Have you ever walked into a Barnes & Noble or any other large bookstore and seen those table of books in the very front of the store? It’s so easy to gravitate to that section and peruse all the bestselling titles, promising new authors, and colorful book covers.

Wanna know how that happens?

This post will be dedicated to uncovering what that positioning process looks like on the back-end, from financial investments to negotiations and more.

How It Works

These types of placements are typically reserved for large, traditional presses, like the “Big 5”. If you don’t know who they are, they are among the five largest presses in the US and world that all reside in New York City:

Now, the short answer for how books make it to front-of-store placements is through something called a “co-op” (short for “co-operative advertising”). This is essentially where bookstores and publishers share the costs of advertising and promotions for certain books and their authors. Each publisher is going to have their own co-op policy, but it typically ranges anywhere between 2-4% of last year’s net sales.

Let me explain: If Simon & Schuster decide they want to put your book on one of the front tables at B&N, this will be negotiated between your sales rep/account manager and the retailer/buyer. S&S’s terms are 4% of your book’s sales from 2022 (last year). B&N sold $100,000-worth of those books. That means they would be entitled to $4,000-worth of support (100,000 x .04 = 4,000).

What’s interesting is that in the late 90s/early 2000s, the total amount spent on co-ops grew so much that by 2010, it made up at least 50% of these publisher’s total marketing budget for that particular account. Crazy, right?

What It Looks Like

Another thing worth noting is that these placements are not entirely within the publisher’s control because, ultimately, it’s an investment and a negotiation. It’s a massive financial risk.

With that being said, there are 3 major steps that happen in order to get a book into the highly-desired “front-of-table” space.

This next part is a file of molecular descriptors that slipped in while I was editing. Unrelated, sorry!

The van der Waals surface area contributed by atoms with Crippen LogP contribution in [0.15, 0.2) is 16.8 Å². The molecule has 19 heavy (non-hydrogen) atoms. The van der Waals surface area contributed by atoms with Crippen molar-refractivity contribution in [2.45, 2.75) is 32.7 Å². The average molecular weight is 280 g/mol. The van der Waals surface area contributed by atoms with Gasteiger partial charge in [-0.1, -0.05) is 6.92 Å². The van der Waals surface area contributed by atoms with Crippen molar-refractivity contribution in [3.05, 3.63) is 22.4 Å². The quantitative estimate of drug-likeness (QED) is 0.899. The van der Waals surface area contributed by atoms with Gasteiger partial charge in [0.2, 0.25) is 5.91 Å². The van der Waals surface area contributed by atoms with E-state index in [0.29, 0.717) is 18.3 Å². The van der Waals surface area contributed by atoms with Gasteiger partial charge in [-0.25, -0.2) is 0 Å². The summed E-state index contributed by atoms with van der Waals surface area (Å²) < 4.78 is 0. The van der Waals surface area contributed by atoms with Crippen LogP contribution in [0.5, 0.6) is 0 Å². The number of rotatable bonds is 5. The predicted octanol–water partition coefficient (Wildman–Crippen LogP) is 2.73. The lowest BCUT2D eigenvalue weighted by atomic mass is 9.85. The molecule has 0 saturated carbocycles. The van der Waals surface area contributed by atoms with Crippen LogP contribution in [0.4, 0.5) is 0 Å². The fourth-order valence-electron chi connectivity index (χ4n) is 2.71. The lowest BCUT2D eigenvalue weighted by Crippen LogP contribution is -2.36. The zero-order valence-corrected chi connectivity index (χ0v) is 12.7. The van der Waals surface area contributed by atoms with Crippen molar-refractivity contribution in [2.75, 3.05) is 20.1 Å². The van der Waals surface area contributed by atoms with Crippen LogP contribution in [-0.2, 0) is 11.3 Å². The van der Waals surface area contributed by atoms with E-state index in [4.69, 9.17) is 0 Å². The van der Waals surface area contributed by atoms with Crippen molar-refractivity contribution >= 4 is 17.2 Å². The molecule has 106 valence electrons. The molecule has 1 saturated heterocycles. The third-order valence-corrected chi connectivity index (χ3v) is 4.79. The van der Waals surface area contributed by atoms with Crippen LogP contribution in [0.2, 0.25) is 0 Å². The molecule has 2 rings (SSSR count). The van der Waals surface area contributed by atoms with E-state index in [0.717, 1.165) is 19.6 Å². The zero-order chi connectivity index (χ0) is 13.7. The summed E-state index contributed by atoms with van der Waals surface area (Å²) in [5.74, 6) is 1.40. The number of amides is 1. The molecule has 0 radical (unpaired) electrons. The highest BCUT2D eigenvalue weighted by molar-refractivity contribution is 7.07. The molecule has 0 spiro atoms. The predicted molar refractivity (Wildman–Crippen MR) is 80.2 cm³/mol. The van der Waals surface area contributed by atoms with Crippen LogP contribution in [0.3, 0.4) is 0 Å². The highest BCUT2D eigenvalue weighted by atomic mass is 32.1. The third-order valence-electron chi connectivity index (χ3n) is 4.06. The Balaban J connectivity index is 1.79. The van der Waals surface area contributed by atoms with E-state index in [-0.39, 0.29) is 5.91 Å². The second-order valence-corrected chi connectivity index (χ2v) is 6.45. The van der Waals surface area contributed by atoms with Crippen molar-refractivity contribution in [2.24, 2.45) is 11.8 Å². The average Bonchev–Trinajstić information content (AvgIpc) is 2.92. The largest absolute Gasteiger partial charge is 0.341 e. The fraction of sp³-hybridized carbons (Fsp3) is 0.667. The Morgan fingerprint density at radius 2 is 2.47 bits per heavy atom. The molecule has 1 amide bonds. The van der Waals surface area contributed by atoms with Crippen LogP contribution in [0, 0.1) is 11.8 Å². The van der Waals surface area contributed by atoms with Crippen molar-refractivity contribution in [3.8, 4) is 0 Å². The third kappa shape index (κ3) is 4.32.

1. The sales rep/account manager will present some titles to a collection of retail chains, like B&N. This is where they’ll also share their expectations and details for certain key books (i.e. how big of a deal the books are, the number of copies they’d like them to take, etc.).
  2. If a retailer like B&N is interested, they decide which titles and the number of copies they want to buy based on:
  3. Their own assessment of the book
    1. The sales histories of the author’s previous books
    2. The book cover and various other factors (ex: blurbs, reviews, endorsements…)
    3. The negotiated co-op money (how much $ the publisher is willing to spend on the placement to support the cost)
  4. The sales/account managers and B&N would then negotiate what kind of in-store promotion would be appropriate and for how long, which can be measured in weeks:
    1. Placement on a front-of-store table (2 weeks = ~$10,000 in total for participating stores)
    2. A middle-of-store section (less expensive than the front)
    3. Back table section ($3,500)
    4. An endcap or a stepladder (~$25,000/week)

These rates can vary depending on not only the type of placement, but also the type of book (i.e. material), the quantity, the number of stores, the number of weeks, and the time of year (i.e. holiday season).

Final Thoughts

As you can infer, it’s crucial that these books (including yours, if it’s selected) perform well as it’s a VERY expensive investment for the publisher. A lot of close monitoring tends to happen within the first few days and weeks, especially after a book’s publication.

Major trade publishers, like the “Big 5”, often get daily sales feeds from B&N and other retailers, which allow them to track sales and promotional efforts in real time. If any books aren’t performing within the first few weeks, they are expected to be pulled out in order to save on costs.

This all goes to show that even publishers can’t predict how well a new book is going to do. Publishing is so subjective to begin with, as far as acquisitions go, but it also depends on consumer’s interests, trends, and so many other fluctuating factors.

SOURCE: Book Wars by John B. Thompson (pages 176-178)


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